So then, Mr. Fenlon, let’s assume that what you say is a sufficient proof for the need for priests to be celibate: Why then is it OK to ordain this apparently perfectly fine man who is and intends to remain married??

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mary therese

posted September 14, 2007 at 5:15 am

Another example of the totally inconsistent practice and theology of the Church. Sories such as this are neither encouraging nor are they uplifting.

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posted September 14, 2007 at 3:04 pm

In response to the last few comments, but especially Mary Therese, we need to be careful not to limit the capacity for truth, goodness, and beauty in the Church. The emphasis of one truth to the exclusion of other truths is a good definition for heresy. Both vocations are good and holy. Both are charged with leading others to Christ while we also grow closer to him, so, Ben, they are not pointed in opposite directions. They are both means to the same end, holiness. Perhaps you read my earlier comment (9/13 – 12:09) in the wrong context, but I very much agree with the discipline of the Church. It is a sign of wisdom and fittingness in the Church’s teaching about the priesthood. However, as you said, celibacy is not essential to the priesthood. There are many positives that can come from a priest also having the experience of raising a family, especially in being a pastor to his flock. This man will have difficulty in caring for both his family and his congregation, but I think it is wonderful that he has come home to the Church and brought half of his congregation with him! Is this not a testament to the grace of the Lord working within him as a pastor even though he is a husband and father as well? Perhaps instead of disparaging the wisdom and theological intelligibility of the Church, we should pray for those making these decisions, for these men that undertake the demand of both vocations (both here and in our easter rites), and for their congregations. May the Lord bless you and give you the graces of peace, faith, and understanding.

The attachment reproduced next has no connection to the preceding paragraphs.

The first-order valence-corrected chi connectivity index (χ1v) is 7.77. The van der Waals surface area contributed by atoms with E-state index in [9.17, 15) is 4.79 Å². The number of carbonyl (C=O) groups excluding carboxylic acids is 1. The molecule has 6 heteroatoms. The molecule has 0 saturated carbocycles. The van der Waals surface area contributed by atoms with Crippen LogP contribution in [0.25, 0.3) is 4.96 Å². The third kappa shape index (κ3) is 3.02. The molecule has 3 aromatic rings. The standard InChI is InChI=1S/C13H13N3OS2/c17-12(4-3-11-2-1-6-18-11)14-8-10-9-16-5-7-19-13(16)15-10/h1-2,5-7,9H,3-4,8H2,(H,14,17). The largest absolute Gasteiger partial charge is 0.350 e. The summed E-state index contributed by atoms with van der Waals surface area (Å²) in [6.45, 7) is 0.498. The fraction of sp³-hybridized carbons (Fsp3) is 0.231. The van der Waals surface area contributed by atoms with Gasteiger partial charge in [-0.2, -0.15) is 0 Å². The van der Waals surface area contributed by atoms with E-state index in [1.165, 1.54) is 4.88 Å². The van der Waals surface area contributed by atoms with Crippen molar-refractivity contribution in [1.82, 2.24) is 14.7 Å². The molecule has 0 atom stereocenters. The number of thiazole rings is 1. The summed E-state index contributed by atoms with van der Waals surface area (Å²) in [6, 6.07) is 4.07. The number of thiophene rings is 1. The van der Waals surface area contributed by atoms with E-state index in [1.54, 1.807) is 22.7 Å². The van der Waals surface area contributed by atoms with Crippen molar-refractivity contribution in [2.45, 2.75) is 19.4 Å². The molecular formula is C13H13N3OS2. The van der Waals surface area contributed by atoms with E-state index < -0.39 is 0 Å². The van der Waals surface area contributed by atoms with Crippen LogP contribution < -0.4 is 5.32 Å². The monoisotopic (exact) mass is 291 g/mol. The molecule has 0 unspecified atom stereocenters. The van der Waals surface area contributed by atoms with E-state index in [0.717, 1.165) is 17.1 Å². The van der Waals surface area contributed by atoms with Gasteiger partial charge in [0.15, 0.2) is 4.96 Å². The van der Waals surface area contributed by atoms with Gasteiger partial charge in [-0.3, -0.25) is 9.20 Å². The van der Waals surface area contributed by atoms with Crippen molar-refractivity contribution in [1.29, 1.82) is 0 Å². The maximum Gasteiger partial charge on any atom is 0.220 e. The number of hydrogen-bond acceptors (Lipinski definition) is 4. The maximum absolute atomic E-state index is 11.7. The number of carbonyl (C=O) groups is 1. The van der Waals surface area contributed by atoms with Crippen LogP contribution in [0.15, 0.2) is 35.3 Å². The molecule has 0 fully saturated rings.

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posted September 24, 2007 at 11:16 am

of the original twelve Apostles, Peter and Philip were married.

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posted June 15, 2008 at 12:38 pm

Just a technical note:It says “While Roman Catholic priests may not marry, “No Priest in any rite of the Catholic or Orthodox Churches get get married. Once a man is ordained to the deaconate on up, he may not be married. A married man however, may be ordained. It is not a normal practice of the Latin Rite of the Catholic Church to ordain married men. It is done in extraordinary circumstances. In many eastern Rites, married men are more regularly ordained (It’s a little more complex than that, but I will leave it there). Once a married man who has been ordained is widowed, he may not remarry – ever. “Married priest” is too ambiguous, there are however ‘married men who are ordained as priests.’ Hence, it is incorrect to say that “While Roman Catholic priests may not marry,” when no priest may marry. Rather it should say something to the effect that, normally in the Roman Catholic, married men are not ordained to be priests.God Bless!